Oh, and let’s not forget that this is a edition of a book that clearly states “NOT FOR SALE” on the cover yet I purchased it on eBay. Sure, right of first sale and all, but is that statement on the cover an implicit license to the original owner of this copy? Did they ask for it then resell it, or was it given to them by the publisher unrequested. (Yes, that has actually made a difference in some first sale doctrine court cases.) Oh, and did you know that even though the first sale doctrine most likely applies to selling this copy, you can’t sell one on Amazon? (Their site, their rules, but I’m sure it’s because they don’t want to piss off the publishers, legal or not.)
I guess my point is that copyright in this country has gotten so complex that it just doesn’t necessarily make sense, as applied, any more. All of this makes me think of something I recently heard Cory Doctorow say which I’ll need to paraphrase as I can’t find the actual quote:
Copyright is like banking regulation. Sure we need to regulate banks and those large transactions but that doesn’t mean those regulations should kick in if I want to borrow five dollars from a friend.
Yes, copyright has it’s place but industrial grade regulations shouldn’t necessarily apply to the individual. If for no other reason that it’s starting to make my brain hurt.
So, I’m back from Internet Librarian 2011 and as usual my head is full of big hairy audacious ideas but at this point there’s only one thing that’s blog-worthy; the story of what happened to me around gaming night.
When it comes to gaming I play the occasional video game but I’m more of a player of card and board games. One of my current favorites is a card game called Fluxx from Looney Labs. It’s hard to describe since the rules and goal of the game constantly change, hence the name. During gaming night a fellow librarian came up to the table to watch the game and asked “how is this game relevant to libraries?” In my infinite wisdom I answered “uh, just to have fun.” Later she asked “why did you bring this game” and my equally stellar answer to this question was “because I enjoy teaching it to others.” Both answers were completely accurate but obviously I’d not thought either of these issues through at all.
The next morning the opening keynote at the conference was given by John Seely Brown, former head of Xerox PARC, author of the classic The Social Life of Information and the forthcoming A New Culture of Learning: Cultivating the Imagination for a World of Constant Change. One of his central points was that context is just as, if not more, important than the specifics when it comes to learning. This is something I’ve believed for years, and try to pass along myself whenever I get a chance. For example, I may not necessarily know how to solve a specific computer problem but I understand the context of the computer and it’s software enough (maybe something like, right-clicking in windows generally gets you a menu of options,) that I can apply the context to the specific situation and solve the problem at hand.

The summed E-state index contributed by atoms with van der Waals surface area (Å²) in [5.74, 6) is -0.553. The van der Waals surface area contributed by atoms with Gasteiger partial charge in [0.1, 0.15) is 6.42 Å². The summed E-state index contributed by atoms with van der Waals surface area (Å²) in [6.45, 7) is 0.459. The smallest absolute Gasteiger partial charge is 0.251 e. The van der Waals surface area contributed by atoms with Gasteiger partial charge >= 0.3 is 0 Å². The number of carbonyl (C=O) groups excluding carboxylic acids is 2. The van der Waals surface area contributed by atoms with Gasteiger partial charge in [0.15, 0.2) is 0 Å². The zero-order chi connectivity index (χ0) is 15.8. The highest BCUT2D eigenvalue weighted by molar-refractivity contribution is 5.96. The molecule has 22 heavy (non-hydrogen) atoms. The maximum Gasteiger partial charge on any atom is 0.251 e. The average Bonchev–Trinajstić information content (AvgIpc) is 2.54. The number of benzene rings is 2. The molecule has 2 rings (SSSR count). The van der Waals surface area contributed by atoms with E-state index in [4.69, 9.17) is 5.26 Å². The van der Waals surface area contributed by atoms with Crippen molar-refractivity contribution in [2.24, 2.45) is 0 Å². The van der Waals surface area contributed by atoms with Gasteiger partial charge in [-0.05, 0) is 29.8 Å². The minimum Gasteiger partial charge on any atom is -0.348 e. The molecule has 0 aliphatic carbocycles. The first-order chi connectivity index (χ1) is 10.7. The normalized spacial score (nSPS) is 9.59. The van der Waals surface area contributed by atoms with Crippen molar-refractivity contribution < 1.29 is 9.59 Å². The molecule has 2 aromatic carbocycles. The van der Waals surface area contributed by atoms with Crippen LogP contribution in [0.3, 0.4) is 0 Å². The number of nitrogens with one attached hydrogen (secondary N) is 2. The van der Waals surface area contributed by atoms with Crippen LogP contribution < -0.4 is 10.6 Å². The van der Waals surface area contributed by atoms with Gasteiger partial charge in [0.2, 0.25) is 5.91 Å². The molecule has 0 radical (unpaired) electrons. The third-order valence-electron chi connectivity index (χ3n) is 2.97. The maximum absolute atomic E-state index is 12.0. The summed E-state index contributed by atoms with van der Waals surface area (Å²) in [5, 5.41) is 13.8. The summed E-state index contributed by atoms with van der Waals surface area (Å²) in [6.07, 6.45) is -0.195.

The next morning Donna Hopkins, the librarian at Champion Technologies and player of Fluxx the previous evening, came up to me and said “listening to the keynote this morning reminded me of your game last night.” At first I didn’t understand the connection at all and I asked her to explain it to me. Her basic point was that the basic rules of Fluxx, draw a card then play a card, was the general context of the game. However, as the rules and goals change, you need to take that general context and apply it to the particular situation that you’re faced during your turn.
Let’s just say that I have a completely different point of view when it comes to this game now. Yes, it’s fun. (I’ve not yet taught it to someone who’s later said they never again wanted to play it.) But now I think I can use it as a way to demonstrate the context vs. specifics concept.
So, who’s up for a game of Fluxx?
(Image source: Wunderland.com – How to Play Fluxx 3.0)